First-timers from mainland tell of their shock and want to learn more
Ada Lee, Tony Cheung and Joanna Chiu
For 18-year-old Mok Cheuk-ngai, last night's candle-light vigil was his first.
Mok, who moved from Guangdong two years ago, said he knew virtually nothing about what happened in Tiananmen Square 23 years ago until he started researching the incident after arriving in Hong Kong.
'I didn't even know something big happened on June 4,' he said. 'I was shocked when I realised the Beijing government could conceal such a big event,' he said.
Crowds filled Victoria Park's six football pitches by 7.40pm. Soon after, organisers ran out of candles and appealed to people to use their phones as sources of light.
As former University of Hong Kong student union representative Samuel Li Shing-hong spoke on stage, a man ran up and snatched the microphone and threw it to the ground. Li was among a group of HKU students who were pushed into a stairwell at a protest during a visit to the campus by Vice-Premier Li Keqiang in August.
A man also threw a bottle at the stage, aiming at Democratic Party chairman Albert Ho Chun-yan. He missed his target and left the park.
Many attending were from the mainland and said they wanted to know more about the crackdown.
Li Runzhou, 38, from Zhejiang province, had visited the city many times before, but was attending the vigil for the first time. 'In the past, I didn't realise the country was so bad,' he said. 'There are so many problems in education, medical services and people's livelihoods.'
Li's sister, who took part in the Tiananmen Square movement in 1989, was at home in Anhui.
'She was lucky. She left on June 3,' said Li, who works for a sales company.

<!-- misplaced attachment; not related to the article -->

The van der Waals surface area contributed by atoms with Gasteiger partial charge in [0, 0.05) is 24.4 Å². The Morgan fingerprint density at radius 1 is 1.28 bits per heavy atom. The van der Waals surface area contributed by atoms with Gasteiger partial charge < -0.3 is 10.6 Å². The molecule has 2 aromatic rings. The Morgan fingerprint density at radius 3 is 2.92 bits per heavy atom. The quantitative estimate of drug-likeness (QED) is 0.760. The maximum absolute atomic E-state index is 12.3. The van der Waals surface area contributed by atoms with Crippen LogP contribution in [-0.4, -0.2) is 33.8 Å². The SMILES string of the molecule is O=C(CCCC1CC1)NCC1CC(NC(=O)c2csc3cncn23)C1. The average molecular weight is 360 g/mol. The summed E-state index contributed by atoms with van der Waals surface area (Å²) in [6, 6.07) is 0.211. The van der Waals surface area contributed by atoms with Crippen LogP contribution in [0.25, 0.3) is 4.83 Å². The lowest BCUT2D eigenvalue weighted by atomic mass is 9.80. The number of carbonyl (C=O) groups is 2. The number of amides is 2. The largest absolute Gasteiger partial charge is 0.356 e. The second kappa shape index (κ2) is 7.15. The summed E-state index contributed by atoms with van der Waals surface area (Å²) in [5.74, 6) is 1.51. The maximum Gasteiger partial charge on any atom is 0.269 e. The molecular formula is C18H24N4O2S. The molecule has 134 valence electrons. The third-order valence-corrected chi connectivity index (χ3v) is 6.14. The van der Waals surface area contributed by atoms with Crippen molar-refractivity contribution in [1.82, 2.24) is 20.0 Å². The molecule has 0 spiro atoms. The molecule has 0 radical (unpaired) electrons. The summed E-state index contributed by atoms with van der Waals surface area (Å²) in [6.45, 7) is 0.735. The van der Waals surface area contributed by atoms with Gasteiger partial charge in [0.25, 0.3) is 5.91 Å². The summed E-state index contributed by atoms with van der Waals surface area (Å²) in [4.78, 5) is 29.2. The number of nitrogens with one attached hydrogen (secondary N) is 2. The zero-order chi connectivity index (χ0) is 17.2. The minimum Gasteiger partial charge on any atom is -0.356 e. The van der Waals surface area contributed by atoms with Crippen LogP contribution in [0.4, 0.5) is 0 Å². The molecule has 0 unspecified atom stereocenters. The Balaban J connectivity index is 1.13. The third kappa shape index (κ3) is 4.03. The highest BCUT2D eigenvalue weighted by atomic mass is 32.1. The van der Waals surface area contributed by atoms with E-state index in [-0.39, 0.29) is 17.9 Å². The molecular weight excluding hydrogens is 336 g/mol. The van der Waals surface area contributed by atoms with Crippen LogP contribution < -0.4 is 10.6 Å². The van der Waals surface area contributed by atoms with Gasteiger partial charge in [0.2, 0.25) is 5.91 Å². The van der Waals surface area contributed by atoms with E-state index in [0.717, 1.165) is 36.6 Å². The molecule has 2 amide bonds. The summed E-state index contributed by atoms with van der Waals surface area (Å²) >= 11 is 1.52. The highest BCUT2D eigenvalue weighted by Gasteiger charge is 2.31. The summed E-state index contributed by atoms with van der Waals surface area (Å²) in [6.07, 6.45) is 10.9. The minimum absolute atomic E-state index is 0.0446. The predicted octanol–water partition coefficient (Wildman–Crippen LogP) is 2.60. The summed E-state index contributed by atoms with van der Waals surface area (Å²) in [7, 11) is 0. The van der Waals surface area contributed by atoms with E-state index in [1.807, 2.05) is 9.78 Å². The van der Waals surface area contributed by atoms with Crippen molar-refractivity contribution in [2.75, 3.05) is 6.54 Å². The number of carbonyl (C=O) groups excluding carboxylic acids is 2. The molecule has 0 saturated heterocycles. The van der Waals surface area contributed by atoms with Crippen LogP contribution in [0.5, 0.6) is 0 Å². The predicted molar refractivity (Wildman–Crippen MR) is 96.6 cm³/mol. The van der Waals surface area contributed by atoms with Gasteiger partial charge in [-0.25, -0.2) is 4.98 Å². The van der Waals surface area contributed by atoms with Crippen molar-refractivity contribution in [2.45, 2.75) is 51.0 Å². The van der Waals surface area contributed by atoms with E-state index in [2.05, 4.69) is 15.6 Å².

'It's very bad on the mainland. Those who were born in the 1990s or later know absolutely nothing about the crackdown.' Li said he would tell his children, aged three and six, about it when they grew up.
Another mainlander, a university researcher from Shenzhen, also said he was attending the vigil for the first time. 'I want to know more about the crackdown,' he said. 'Knowing so little now, it's difficult to make a fair judgment on who's right and who's wrong.'
He said he felt Hong Kong enjoyed much more freedom than the mainland.
Coco Chen, 22, a University of Hong Kong student from Jiangxi province, attended on her own. 'This is my first time, although I heard the vigil had been very big in recent years,' she said. 'I believe June 4 must be vindicated because the government was wrong to kill its own people. They should not hide the truth any more.'
Chen said she read about the crackdown on the internet while at high school but did not realise people had died in the protests until she came to Hong Kong.
Yuki Chiu Fat, 17, from Hong Kong, lit a candle with eight classmates.
They had just finished a public exam, and learned of the crackdown from their teacher. 'When we were younger, we hardly understood what happened,' Chiu said. 'Now we can think critically and can research the crackdown.'
Local university student Dave Leung Yam, 20, said it was regrettable the student movement 23 years ago was not successful. 'Even though I was only born in 1992, I have watched television programmes about June 4 and read magazine articles about it.'